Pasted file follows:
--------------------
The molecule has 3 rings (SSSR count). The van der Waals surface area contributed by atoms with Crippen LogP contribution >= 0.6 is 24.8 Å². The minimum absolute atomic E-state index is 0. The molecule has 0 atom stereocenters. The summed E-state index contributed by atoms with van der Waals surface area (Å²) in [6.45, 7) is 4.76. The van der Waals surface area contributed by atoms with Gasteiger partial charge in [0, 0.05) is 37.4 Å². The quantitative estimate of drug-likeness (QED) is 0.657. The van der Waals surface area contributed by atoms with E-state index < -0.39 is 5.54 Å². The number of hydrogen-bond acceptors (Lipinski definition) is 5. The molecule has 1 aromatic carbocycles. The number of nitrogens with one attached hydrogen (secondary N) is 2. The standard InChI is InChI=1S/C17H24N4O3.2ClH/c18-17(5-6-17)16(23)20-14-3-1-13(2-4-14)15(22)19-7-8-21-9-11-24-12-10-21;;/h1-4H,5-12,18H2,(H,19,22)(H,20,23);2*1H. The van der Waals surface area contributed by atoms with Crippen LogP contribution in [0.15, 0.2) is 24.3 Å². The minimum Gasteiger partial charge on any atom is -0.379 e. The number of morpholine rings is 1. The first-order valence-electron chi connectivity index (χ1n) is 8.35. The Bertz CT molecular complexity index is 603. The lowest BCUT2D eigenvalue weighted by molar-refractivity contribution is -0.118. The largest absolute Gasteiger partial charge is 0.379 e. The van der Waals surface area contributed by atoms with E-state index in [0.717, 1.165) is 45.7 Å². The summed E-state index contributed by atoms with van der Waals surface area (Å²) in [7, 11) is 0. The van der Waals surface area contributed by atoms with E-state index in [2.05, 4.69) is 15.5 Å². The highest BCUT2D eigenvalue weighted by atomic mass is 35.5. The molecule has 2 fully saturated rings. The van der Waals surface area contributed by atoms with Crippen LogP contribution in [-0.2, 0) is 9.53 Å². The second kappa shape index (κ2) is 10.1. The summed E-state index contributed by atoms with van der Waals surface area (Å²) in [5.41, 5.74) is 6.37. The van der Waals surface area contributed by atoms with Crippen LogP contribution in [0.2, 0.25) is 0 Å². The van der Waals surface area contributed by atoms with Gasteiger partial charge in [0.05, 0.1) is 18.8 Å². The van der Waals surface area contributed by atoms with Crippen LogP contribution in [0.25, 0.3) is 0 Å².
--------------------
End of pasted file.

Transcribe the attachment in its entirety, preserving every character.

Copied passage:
The molecule has 3 rings (SSSR count). The van der Waals surface area contributed by atoms with Crippen LogP contribution >= 0.6 is 24.8 Å². The minimum absolute atomic E-state index is 0. The molecule has 0 atom stereocenters. The summed E-state index contributed by atoms with van der Waals surface area (Å²) in [6.45, 7) is 4.76. The van der Waals surface area contributed by atoms with Gasteiger partial charge in [0, 0.05) is 37.4 Å². The quantitative estimate of drug-likeness (QED) is 0.657. The van der Waals surface area contributed by atoms with E-state index < -0.39 is 5.54 Å². The number of hydrogen-bond acceptors (Lipinski definition) is 5. The molecule has 1 aromatic carbocycles. The number of nitrogens with one attached hydrogen (secondary N) is 2. The standard InChI is InChI=1S/C17H24N4O3.2ClH/c18-17(5-6-17)16(23)20-14-3-1-13(2-4-14)15(22)19-7-8-21-9-11-24-12-10-21;;/h1-4H,5-12,18H2,(H,19,22)(H,20,23);2*1H. The van der Waals surface area contributed by atoms with Crippen LogP contribution in [0.15, 0.2) is 24.3 Å². The minimum Gasteiger partial charge on any atom is -0.379 e. The number of morpholine rings is 1. The first-order valence-electron chi connectivity index (χ1n) is 8.35. The Bertz CT molecular complexity index is 603. The lowest BCUT2D eigenvalue weighted by molar-refractivity contribution is -0.118. The largest absolute Gasteiger partial charge is 0.379 e. The van der Waals surface area contributed by atoms with E-state index in [0.717, 1.165) is 45.7 Å². The summed E-state index contributed by atoms with van der Waals surface area (Å²) in [7, 11) is 0. The van der Waals surface area contributed by atoms with E-state index in [2.05, 4.69) is 15.5 Å². The highest BCUT2D eigenvalue weighted by atomic mass is 35.5. The molecule has 2 fully saturated rings. The van der Waals surface area contributed by atoms with Crippen LogP contribution in [-0.2, 0) is 9.53 Å². The second kappa shape index (κ2) is 10.1. The summed E-state index contributed by atoms with van der Waals surface area (Å²) in [5.41, 5.74) is 6.37. The van der Waals surface area contributed by atoms with Crippen LogP contribution in [0.2, 0.25) is 0 Å². The van der Waals surface area contributed by atoms with Gasteiger partial charge in [0.05, 0.1) is 18.8 Å². The van der Waals surface area contributed by atoms with Crippen LogP contribution in [0.25, 0.3) is 0 Å².